This article may be reprinted for your use in an organizational newsletter and or e-zine provided that you contact Kelly Hanna, Director of Sales and Marketing at 724-942-7900 to gain permission.

Ten Ways to be Prominent as a Leader

By Jan Ferri-Reed

Have you ever asked yourself “How can I stand out as a top performer and leader in my organization?” Top executives of organizations are always on the lookout for well-rounded leaders who are able to move the organization forward. According to Bill George former Chairman and CEO a medical technology company, Medtronic Inc., “Every great leader is at least three standard deviations from the norm.” Below are ten ways to reach your full potential and to surpass the norm as a leader.

  1. Get motivated: Motivation is the key to success. Find what motivates you and your work will progress. Ask yourself, “What am I passionate about?” Then create a working environment around your passion.
  2. Be optimistic: A positive outlook towards your career and life will affect your relationships with the people around you as well as your work.
  3. Be Ethical: In today’s world, especially with recent scandals, executives are looking for leaders who are ethical. Keep focus on your tasks rather than distractions. Your leaders will value you as a respectable employee who has integrity.
  4. Strive to be the best: Setting high standards for yourself and creating the most effective team will enhance your work ethic and determination. Doing your best work will open doors to advancement.
  5. Do more than what is expected: Executives look for employees that do more than what is expected. Take pride in every task and you will receive promotional benefits and other opportunities!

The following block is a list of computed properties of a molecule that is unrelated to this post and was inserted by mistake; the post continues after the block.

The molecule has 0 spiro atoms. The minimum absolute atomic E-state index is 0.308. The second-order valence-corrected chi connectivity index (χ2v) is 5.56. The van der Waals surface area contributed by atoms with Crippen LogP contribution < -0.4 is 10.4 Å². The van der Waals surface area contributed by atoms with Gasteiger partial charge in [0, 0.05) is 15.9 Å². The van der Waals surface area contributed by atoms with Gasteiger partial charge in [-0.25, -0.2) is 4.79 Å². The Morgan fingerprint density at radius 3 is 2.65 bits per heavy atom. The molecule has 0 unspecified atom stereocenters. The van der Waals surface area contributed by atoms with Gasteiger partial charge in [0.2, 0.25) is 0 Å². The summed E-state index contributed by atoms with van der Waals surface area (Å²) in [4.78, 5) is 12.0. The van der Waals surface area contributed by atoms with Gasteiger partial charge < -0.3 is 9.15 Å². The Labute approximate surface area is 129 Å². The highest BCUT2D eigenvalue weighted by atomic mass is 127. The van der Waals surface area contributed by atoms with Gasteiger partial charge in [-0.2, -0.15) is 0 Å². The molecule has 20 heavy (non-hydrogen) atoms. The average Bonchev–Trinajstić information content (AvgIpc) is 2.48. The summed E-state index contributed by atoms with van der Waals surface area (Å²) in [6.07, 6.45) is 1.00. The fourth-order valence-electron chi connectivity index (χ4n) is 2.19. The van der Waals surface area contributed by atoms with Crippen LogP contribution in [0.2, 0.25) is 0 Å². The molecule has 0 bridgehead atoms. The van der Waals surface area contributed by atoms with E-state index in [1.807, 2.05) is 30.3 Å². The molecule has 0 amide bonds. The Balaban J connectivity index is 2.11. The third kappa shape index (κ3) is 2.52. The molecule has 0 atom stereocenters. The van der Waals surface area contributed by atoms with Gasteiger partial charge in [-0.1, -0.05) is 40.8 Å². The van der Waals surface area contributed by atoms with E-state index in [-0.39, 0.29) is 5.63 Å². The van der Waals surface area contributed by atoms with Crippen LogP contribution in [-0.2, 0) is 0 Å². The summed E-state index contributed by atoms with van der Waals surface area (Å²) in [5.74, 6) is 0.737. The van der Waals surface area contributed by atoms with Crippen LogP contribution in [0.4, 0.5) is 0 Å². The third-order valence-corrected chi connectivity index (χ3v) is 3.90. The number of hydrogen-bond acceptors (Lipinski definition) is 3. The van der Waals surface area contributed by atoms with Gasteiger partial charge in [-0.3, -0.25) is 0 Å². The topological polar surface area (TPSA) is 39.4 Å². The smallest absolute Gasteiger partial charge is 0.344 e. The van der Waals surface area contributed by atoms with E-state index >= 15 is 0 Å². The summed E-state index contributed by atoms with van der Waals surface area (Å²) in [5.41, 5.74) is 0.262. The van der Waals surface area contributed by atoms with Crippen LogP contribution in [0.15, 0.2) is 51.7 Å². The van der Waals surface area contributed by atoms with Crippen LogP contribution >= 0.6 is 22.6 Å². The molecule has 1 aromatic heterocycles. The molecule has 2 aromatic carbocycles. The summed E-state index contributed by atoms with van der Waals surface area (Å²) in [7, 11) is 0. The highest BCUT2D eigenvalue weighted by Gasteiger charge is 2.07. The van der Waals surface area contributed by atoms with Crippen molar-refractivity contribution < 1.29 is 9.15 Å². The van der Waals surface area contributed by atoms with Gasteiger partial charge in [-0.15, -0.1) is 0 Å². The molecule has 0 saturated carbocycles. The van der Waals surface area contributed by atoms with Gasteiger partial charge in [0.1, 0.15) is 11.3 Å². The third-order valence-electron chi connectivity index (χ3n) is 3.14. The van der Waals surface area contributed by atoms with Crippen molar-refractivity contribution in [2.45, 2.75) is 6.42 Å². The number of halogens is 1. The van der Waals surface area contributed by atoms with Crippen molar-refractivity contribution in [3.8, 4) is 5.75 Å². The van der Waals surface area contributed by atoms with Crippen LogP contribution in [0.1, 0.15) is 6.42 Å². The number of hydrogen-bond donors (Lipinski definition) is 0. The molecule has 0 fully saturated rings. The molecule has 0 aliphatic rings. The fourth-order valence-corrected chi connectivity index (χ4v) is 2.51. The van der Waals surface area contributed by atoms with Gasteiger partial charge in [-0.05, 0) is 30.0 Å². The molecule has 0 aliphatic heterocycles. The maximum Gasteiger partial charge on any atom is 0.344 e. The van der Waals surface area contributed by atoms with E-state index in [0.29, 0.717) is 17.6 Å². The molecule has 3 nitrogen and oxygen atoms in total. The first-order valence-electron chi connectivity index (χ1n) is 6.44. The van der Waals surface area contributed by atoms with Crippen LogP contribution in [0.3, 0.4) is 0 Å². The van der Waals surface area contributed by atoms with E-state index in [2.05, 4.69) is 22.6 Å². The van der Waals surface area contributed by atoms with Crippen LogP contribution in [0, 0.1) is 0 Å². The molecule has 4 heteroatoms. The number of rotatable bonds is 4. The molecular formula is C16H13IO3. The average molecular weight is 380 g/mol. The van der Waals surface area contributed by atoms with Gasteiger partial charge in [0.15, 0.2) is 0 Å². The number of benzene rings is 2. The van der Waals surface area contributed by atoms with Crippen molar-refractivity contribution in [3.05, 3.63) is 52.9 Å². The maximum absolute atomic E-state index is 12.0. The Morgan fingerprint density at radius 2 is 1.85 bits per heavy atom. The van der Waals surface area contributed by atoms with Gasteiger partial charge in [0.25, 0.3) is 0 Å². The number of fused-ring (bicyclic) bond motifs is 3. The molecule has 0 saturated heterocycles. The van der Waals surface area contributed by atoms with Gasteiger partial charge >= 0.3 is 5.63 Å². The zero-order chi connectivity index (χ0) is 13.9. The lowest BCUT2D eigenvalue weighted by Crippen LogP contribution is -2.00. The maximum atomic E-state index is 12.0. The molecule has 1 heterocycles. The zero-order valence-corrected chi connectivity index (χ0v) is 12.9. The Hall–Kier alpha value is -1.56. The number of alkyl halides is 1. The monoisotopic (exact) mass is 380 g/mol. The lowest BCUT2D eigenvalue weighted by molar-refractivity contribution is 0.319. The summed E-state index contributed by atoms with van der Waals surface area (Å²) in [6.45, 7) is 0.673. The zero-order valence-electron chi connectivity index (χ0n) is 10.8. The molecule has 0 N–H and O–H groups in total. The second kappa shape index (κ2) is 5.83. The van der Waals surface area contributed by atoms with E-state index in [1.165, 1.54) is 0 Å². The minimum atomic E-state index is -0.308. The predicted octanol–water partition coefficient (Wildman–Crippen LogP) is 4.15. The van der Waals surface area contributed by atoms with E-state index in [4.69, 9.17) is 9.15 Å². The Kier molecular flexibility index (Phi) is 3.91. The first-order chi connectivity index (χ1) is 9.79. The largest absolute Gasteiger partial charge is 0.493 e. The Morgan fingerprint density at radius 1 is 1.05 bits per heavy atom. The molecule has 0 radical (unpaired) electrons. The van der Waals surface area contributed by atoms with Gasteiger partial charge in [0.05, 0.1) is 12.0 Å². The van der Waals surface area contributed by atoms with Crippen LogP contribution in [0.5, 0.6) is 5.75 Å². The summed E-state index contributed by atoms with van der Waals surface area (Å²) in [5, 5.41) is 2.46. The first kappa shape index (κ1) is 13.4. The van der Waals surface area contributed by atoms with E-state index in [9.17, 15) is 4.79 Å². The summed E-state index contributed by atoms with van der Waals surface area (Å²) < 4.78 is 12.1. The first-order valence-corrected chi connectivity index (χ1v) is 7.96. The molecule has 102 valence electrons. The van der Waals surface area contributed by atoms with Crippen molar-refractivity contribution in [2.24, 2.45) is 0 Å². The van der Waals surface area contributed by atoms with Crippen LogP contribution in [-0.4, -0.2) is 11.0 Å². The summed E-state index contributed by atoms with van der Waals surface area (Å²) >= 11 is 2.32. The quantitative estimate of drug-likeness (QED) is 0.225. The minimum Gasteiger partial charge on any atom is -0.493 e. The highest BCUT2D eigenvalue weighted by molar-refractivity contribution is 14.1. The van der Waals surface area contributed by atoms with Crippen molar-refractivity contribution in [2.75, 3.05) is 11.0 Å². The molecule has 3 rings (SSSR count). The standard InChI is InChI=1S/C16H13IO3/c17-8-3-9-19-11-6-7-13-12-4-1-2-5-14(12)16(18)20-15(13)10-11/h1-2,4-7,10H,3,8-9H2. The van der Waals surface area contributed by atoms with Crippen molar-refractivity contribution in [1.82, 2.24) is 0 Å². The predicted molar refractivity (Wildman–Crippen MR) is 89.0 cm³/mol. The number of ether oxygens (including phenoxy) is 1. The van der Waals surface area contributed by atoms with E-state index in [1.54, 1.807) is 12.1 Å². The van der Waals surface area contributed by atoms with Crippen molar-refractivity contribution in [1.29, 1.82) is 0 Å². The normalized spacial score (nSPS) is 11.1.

6. Never stop learning: Taking night classes, reading books/scholarly journals and/or attending conferences will unlock new ideas and ways of tackling problems. Knowledge and wisdom will be an asset to you in everyday life.
  7. Pay attention: Reading the newspaper, watching the news or even researching your company will show that you are informed and knowledgeable.
  8. Network: Meeting new and different people will develop opportunities for the future. Talk to people everywhere you go, and you may find an opportunity in an unsuspecting place. Attend professional conferences and seminars when you are able and get to know industry professionals in your area.
  9. Be amicable: Take a little time everyday to talk to your colleagues and leaders. Your peers will have a positive outlook on you as a team person and colleague.
  10. Exercise and eat healthy: Exercising promotes more energy and confidence, and reduces stress. This will give you a better attitude towards work. Overeating can cause fatigue and laziness. With a combination of exercising and eating healthy, you will produce a clearer and healthier mind.

Personal growth will help you in phenomenal ways. Job advancement, wisdom and new experiences are keys to becoming a successful leader. By following these ten strategies, your career will advance in new ways. Reaching your full leadership potential is an obligation to yourself and your organization.

Jan-Ferri-ReedDr. Jan Ferri-Reed, is President of KEYGroup and provides businesses with insightful information to create engaged, productive and profitable multi-generational organizations. She is the co-author of the best-selling book, “Keeping the Millennials: Why Companies Are Losing Billions in Turnover to This Generation and What to Do About It.” To hire Jan, visit: or call 724-942-7900.

This article may be reprinted for your use in an organizational newsletter and or e-zine provided that you contact Kelly Hanna, Director of Sales and Marketing at 724-942-7900 to gain permission.